It’s Wednesday night in the Center for Diversity and Inclusion, and Justin Mixson, a junior studying physical education, is one of several students discussing ways to improve campus and teach about black culture.
Mixson is the historian for the Black Student Union at Southern Utah University, and for him, the BSU is much more than a club.
The organization has had its ups and downs, having been disbanded several times throughout its history. However, Mixson believes the history of BSU isn’t what’s important; instead, it’s all about the progress the club continues to make moving forward.
“It’s kind of evolved to where it’s more than just us being around each other and feeling comfortable at SUU… we’re trying to reach out to the community and teach other people our culture, and try to involve other races,” Mixson said.
The BSU serves as a space for individuals to express themselves and their heritage. The organization wishes to promote that SUU students and members of the black community are more than their stereotypes.
Mixson quotes Martin Luther King Jr., who said, “I have a dream that my four little children will one day live in a nation where they will not be judged by the color of their skin, but by the content of their character.”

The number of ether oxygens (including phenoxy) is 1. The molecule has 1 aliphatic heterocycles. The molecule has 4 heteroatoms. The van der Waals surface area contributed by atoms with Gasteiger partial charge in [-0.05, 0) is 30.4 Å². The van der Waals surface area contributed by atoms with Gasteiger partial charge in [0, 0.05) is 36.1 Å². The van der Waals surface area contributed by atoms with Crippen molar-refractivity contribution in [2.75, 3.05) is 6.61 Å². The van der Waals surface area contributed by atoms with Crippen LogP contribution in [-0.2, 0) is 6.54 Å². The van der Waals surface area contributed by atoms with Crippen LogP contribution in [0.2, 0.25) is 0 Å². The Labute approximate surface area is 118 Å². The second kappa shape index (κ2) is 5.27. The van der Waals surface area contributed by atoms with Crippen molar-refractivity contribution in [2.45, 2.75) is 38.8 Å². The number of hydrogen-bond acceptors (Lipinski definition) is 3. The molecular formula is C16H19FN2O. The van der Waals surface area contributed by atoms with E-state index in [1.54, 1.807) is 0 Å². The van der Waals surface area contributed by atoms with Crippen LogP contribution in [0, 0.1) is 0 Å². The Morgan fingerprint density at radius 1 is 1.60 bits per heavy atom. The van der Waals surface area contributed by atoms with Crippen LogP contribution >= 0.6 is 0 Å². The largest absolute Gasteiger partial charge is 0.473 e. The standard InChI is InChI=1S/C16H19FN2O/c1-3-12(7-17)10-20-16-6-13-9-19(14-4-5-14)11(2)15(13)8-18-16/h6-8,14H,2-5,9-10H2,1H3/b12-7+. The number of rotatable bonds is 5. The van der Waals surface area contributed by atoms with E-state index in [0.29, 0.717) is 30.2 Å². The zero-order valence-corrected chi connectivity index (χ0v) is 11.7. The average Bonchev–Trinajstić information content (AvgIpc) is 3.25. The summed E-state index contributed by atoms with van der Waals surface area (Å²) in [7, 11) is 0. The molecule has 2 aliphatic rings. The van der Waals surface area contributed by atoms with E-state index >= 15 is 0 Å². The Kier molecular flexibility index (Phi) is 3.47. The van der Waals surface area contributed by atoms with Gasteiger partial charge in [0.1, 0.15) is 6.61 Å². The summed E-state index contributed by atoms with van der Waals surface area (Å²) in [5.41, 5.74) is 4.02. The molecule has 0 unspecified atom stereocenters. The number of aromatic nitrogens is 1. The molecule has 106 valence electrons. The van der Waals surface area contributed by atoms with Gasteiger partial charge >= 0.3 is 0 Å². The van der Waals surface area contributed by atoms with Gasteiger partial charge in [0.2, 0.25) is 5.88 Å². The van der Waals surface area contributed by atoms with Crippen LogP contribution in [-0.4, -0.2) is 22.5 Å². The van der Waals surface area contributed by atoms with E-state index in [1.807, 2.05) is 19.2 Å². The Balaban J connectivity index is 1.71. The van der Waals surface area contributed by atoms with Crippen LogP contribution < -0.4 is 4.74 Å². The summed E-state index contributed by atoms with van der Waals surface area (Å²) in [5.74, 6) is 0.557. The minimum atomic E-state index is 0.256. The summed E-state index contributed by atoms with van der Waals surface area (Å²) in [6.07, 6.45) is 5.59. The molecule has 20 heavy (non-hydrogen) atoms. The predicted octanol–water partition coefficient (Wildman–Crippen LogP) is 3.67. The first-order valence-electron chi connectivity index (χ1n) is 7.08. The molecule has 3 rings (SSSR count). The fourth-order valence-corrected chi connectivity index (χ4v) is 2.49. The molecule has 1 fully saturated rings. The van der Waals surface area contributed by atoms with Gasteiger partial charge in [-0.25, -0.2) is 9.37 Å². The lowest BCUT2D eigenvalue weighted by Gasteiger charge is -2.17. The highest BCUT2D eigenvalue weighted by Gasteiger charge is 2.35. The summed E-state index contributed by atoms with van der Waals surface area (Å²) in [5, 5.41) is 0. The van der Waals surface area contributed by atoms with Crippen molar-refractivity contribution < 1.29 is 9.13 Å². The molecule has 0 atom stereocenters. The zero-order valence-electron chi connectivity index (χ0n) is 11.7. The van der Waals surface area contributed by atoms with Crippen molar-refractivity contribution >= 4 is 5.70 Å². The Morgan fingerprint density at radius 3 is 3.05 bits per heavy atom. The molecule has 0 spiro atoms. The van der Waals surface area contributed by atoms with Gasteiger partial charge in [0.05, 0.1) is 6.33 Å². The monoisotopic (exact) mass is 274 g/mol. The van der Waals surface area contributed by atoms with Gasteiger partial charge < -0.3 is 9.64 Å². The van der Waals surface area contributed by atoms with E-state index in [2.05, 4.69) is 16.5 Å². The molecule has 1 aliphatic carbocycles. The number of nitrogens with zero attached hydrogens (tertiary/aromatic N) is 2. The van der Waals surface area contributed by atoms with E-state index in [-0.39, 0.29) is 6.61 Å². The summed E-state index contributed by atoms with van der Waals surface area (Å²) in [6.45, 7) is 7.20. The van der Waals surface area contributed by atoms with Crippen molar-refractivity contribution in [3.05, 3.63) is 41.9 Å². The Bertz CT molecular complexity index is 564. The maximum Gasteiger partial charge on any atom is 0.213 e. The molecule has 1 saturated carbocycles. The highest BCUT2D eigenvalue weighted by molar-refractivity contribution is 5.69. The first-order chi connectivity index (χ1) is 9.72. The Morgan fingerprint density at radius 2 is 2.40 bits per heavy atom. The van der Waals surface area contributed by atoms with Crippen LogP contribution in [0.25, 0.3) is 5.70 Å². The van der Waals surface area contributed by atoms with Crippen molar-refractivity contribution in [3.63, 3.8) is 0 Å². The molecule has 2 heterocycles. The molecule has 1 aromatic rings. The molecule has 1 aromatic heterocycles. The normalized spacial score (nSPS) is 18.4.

For Mixson, that quote is essential to the spirit of the BSU.
“I didn’t choose to be black. I’m glad I am, and I’m glad I’m the culture I am–you embrace it and you love it. [But] I do choose my actions… We came here for a reason. We came to SUU for a reason: to get an education, try to better ourselves and try to evolve as people.”
With February comes the celebration of Black History Month–a time for honoring African American history and culture. Besides creating a safe space for the black community at SUU, a primary goal of the BSU is to teach. Black History Month is the perfect opportunity for the students on campus to hear their shouting voices.
Throughout the celebratory month, the BSU will host several events to encourage involvement. The spotlight event will be the annual BSU Step Show on Feb. 28, which will showcase dancers from local universities and high schools. Mixson believes the show will demonstrate a passion for culture and promote unity within the community.
“We have a whole month where we get to teach people about our culture and our struggle and get to express ourselves a little bit more freely.”
The BSU is open to any students wanting to learn about and share new cultures. For those interested in joining or attending BSU meetings, visit the CDI on Wednesdays at 6:30 p.m., or follow their Instagram page, @SUU_BSU.
Story by: Amanda Walton
Photos courtesy of Justin Mixson